How to Become a Happier Person and Why Where Your Attention Goes Neural Activity Flows w/ Rick Hanson, Ph.D.

Show Notes

Rick Hanson, Ph.D. and New York Times best-selling author teaches how to train your brain to become sustainably happier, calmer and more confident.

Ladies and gentlemen on today’s show we are interviewing a man who seems to have lived 3 separate successful careers all during the same lifetime. He’s been a New York Times best-selling author. Academically speaking he entered UCLA at just the age of 16 and graduated summa cum laude (SOOM-UH-KOOM-LOUD-AY) in 1974 (and was honored to be one of four “outstanding seniors” chosen by the UCLA Alumni Association) he worked towards his masters degree in developmental psychology at San Francisco State University and then went on to receive a Ph.D. in clinical psychology from the Wright Institute in 1991. Now he’s become renowned as being one of the few people on the planet with a proven track record for helping people to retrain their brains and to become sustainably happier, calmer and more confident. I’m reading this bio I’m become depressed by comparison…I think I now need to hire him to help me retrain my brain…wait…maybe that’s part of his plan.

Website: https://www.rickhanson.net/

NOTABLE QUOTABLE – “Neurons that fire together, wire together.” – Rick Hanson, Ph.D.

The brain has a negativity bias

The brain has Teflon for positive experiences

Show Introduction –

  1. Ladies and gentlemen, on today’s show we are interviewing Rick Hanson, Ph.D. who is dramatically smarter than me. He entered UCLA at just the age of 16 and graduated summa cum laude (SOOM-UH-KOOM-LOUD-AY) in 1974 (and was honored to be one of four “outstanding seniors” chosen by the UCLA Alumni Association). Over the next several years, he founded a successful seminar company, worked for a mathematician doing probabilistic risk analyses for things like the odds of a nuclear power plant melting down, and did management consulting. After working on a Masters in developmental psychology at San Francisco State University, he received a Ph.D. in clinical psychology from the Wright Institute in 1991, with a dissertation titled, “Gratifying control: Mothers offering alternatives to toddlers.” But, he was never a disc jockey…to my knowledge…Rick, welcome onto the show, how are you sir!?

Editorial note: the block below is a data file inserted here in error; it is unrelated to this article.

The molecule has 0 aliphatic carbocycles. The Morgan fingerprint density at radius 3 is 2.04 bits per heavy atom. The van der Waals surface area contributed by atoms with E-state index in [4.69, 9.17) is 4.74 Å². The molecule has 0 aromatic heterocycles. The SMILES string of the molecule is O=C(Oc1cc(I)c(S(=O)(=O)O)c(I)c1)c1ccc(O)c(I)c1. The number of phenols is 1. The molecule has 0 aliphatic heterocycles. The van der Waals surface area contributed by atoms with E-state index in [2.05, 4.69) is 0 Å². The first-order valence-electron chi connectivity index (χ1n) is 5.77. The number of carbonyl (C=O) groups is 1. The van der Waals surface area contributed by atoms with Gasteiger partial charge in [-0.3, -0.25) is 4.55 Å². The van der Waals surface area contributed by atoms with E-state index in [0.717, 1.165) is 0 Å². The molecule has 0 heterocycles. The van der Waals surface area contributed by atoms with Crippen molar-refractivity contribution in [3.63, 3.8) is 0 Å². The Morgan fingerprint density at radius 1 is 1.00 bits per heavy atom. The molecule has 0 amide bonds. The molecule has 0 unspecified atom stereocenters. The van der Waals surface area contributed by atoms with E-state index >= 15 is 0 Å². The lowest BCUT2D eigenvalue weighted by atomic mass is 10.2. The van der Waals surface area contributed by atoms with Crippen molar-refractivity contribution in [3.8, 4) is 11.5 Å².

2. Rick, on today’s show I want to talk about “Grow the Good That Lasts In Your Brain and Your Life.” My friend, this phrase is written on your website and I would love for you to share what you mean by “Grow the Good That Lasts In Your Brain and Your Life”?
    1. If someone is listening and in the moment it makes sense, but 10 minutes later, they’re just the same as before you talked to them.
    2. How do we become better parents, spouses, and people?
    3. How do you hardwire confidence and calmness into your day to day.
    4. How do we help calming moments stick to someone?
    5. Neurons that fire together wire together.
    6. Negative interactions are 9/10 times the interactions that we remember. You have to see the tough things. It’s important. You have to see the tough things and do something about it.